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Tobacco mosaic virus as enzyme nanocarrier for electrochemical biosensors


Geiger,  Fania
Cellular Biophysics, Max Planck Institute for Medical Research, Max Planck Society;

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Bäcker, M., Koch, C., Eiben, S., Geiger, F., Eber, F., Gliemann, H., et al. (2017). Tobacco mosaic virus as enzyme nanocarrier for electrochemical biosensors. Sensors and Actuators b-Chemical, 238, 716-722. doi:10.1016/j.snb.2016.07.096.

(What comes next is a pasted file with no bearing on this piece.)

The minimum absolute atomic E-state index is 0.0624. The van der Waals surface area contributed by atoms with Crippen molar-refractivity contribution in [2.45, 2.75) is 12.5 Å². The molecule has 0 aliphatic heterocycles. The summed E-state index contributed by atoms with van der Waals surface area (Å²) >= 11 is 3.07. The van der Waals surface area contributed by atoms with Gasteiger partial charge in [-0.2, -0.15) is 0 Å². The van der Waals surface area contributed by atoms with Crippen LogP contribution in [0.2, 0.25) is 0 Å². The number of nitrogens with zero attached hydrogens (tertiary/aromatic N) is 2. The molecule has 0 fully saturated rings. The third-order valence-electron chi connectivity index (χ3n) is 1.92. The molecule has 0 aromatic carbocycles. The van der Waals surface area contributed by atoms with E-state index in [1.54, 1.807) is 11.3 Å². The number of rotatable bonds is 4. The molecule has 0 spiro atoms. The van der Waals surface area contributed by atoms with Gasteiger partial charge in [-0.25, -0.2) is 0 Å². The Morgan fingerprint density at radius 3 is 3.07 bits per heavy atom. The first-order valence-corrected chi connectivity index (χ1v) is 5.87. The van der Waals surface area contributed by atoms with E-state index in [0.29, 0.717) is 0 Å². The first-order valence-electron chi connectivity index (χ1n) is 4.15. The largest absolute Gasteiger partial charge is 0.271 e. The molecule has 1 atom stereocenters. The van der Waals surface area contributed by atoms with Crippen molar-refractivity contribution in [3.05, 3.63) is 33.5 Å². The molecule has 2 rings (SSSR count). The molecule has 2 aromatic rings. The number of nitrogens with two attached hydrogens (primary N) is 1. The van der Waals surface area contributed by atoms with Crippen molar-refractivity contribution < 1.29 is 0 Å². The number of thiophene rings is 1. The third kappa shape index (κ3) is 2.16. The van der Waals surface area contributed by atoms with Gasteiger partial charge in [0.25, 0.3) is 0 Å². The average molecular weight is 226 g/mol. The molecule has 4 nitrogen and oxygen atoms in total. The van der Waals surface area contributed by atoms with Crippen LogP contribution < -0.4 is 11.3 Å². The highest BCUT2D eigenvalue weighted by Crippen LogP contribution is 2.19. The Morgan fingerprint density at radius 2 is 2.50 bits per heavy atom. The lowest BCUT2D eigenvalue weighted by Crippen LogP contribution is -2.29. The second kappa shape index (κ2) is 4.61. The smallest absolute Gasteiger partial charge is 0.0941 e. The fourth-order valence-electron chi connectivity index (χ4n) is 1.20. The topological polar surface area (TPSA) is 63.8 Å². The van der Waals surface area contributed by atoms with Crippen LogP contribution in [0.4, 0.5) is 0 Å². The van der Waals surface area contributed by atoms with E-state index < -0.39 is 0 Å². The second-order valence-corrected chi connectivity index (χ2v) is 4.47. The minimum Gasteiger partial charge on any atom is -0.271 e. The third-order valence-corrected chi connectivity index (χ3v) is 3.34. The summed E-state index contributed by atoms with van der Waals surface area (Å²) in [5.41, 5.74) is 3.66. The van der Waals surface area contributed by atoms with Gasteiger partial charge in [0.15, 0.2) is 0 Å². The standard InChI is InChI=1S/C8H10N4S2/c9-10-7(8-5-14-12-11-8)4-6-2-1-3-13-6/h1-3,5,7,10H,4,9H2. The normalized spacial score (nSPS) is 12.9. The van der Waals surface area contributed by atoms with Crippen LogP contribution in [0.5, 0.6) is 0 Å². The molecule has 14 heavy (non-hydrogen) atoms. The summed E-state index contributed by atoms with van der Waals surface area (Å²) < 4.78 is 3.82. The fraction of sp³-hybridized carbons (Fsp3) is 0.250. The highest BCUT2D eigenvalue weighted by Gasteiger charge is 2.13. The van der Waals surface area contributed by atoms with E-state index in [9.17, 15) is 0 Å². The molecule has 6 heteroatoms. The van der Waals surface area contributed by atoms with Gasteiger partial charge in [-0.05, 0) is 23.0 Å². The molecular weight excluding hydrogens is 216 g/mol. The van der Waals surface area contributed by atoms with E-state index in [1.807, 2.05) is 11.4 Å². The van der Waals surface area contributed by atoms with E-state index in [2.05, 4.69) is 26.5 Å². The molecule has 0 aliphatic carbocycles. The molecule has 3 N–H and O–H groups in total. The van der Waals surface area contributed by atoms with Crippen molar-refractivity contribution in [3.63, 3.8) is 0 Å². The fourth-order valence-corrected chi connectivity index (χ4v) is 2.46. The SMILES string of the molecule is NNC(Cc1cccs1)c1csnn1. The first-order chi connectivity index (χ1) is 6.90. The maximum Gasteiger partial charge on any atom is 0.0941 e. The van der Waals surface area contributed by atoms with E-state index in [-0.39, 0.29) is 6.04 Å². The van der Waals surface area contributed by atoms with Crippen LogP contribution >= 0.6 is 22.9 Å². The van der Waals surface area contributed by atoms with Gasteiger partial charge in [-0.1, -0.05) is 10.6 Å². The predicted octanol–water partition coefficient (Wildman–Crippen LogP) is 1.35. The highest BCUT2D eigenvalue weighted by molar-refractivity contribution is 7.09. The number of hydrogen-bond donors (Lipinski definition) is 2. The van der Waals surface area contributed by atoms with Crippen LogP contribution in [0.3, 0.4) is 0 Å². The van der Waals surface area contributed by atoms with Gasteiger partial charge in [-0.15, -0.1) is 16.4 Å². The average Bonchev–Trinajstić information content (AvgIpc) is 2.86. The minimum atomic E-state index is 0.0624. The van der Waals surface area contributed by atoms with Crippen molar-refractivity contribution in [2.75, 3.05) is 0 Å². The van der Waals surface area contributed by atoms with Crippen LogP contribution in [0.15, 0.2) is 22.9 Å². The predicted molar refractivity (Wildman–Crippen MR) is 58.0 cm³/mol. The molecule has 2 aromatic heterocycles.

The conjunction of (bio-)chemical recognition elements with nanoscale biological building blocks such as virus particles is considered as a very promising strategy for the creation of biohybrids opening novel opportunities for label-free biosensing. This work presents a new approach for the development of biosensors using tobacco mosaic virus (TMV) nanotubes or coat proteins (CPs) as enzyme nanocarriers. Sensor chips combining an array of Pt electrodes loaded with glucose oxidase (GOD)-modified TMV nanotubes or CP aggregates were used for amperometric detection of glucose as a model system for the first time. The presence of TMV nanotubes or CPs on the sensor surface allows binding of a high amount of precisely positioned enzymes without substantial loss of their activity, and may also ensure accessibility of their active centers for analyte molecules. Specific and efficient immobilization of streptavidin-conjugated GOD ([SA]-GOD) complexes on biotinylated TMV nanotubes or CPs was achieved via bioaffinity binding. These layouts were tested in parallel with glucose sensors with adsorptively immobilized [SA]-GOD, as well as [SA]-GOD crosslinked with glutardialdehyde, and came out to exhibit superior sensor performance. The achieved results underline a great potential of an integration of virus/biomolecule hybrids with electronic transducers for future applications in biosensorics and biochips.